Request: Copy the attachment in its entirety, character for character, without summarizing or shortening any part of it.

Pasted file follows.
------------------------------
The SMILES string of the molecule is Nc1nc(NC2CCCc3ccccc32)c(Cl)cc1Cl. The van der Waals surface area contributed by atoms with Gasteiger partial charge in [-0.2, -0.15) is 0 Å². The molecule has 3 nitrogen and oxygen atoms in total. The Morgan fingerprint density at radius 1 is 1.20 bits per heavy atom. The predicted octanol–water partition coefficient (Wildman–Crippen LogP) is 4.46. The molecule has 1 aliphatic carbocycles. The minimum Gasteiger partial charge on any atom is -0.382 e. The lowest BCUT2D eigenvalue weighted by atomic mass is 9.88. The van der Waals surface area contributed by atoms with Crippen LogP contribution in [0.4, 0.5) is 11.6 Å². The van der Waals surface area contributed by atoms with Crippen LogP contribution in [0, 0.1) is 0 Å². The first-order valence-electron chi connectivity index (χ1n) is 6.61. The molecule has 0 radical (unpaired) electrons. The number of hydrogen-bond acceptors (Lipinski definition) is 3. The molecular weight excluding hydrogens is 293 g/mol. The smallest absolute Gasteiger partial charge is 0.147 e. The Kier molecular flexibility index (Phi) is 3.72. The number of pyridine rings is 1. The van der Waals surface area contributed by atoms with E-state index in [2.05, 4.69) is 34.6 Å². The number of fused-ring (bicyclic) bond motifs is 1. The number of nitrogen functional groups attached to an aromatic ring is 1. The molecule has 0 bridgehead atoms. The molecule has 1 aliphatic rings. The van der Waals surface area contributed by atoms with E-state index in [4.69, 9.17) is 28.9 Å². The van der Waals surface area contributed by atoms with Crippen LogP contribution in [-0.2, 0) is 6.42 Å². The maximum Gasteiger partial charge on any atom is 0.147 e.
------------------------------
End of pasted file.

The SMILES string of the molecule is Nc1nc(NC2CCCc3ccccc32)c(Cl)cc1Cl. The van der Waals surface area contributed by atoms with Gasteiger partial charge in [-0.2, -0.15) is 0 Å². The molecule has 3 nitrogen and oxygen atoms in total. The Morgan fingerprint density at radius 1 is 1.20 bits per heavy atom. The predicted octanol–water partition coefficient (Wildman–Crippen LogP) is 4.46. The molecule has 1 aliphatic carbocycles. The minimum Gasteiger partial charge on any atom is -0.382 e. The lowest BCUT2D eigenvalue weighted by atomic mass is 9.88. The van der Waals surface area contributed by atoms with Crippen LogP contribution in [0.4, 0.5) is 11.6 Å². The van der Waals surface area contributed by atoms with Crippen LogP contribution in [0, 0.1) is 0 Å². The first-order valence-electron chi connectivity index (χ1n) is 6.61. The molecule has 0 radical (unpaired) electrons. The number of hydrogen-bond acceptors (Lipinski definition) is 3. The molecular weight excluding hydrogens is 293 g/mol. The smallest absolute Gasteiger partial charge is 0.147 e. The Kier molecular flexibility index (Phi) is 3.72. The number of pyridine rings is 1. The van der Waals surface area contributed by atoms with E-state index in [2.05, 4.69) is 34.6 Å². The number of fused-ring (bicyclic) bond motifs is 1. The number of nitrogen functional groups attached to an aromatic ring is 1. The molecule has 0 bridgehead atoms. The molecule has 1 aliphatic rings. The van der Waals surface area contributed by atoms with E-state index in [4.69, 9.17) is 28.9 Å². The van der Waals surface area contributed by atoms with Crippen LogP contribution in [-0.2, 0) is 6.42 Å². The maximum Gasteiger partial charge on any atom is 0.147 e.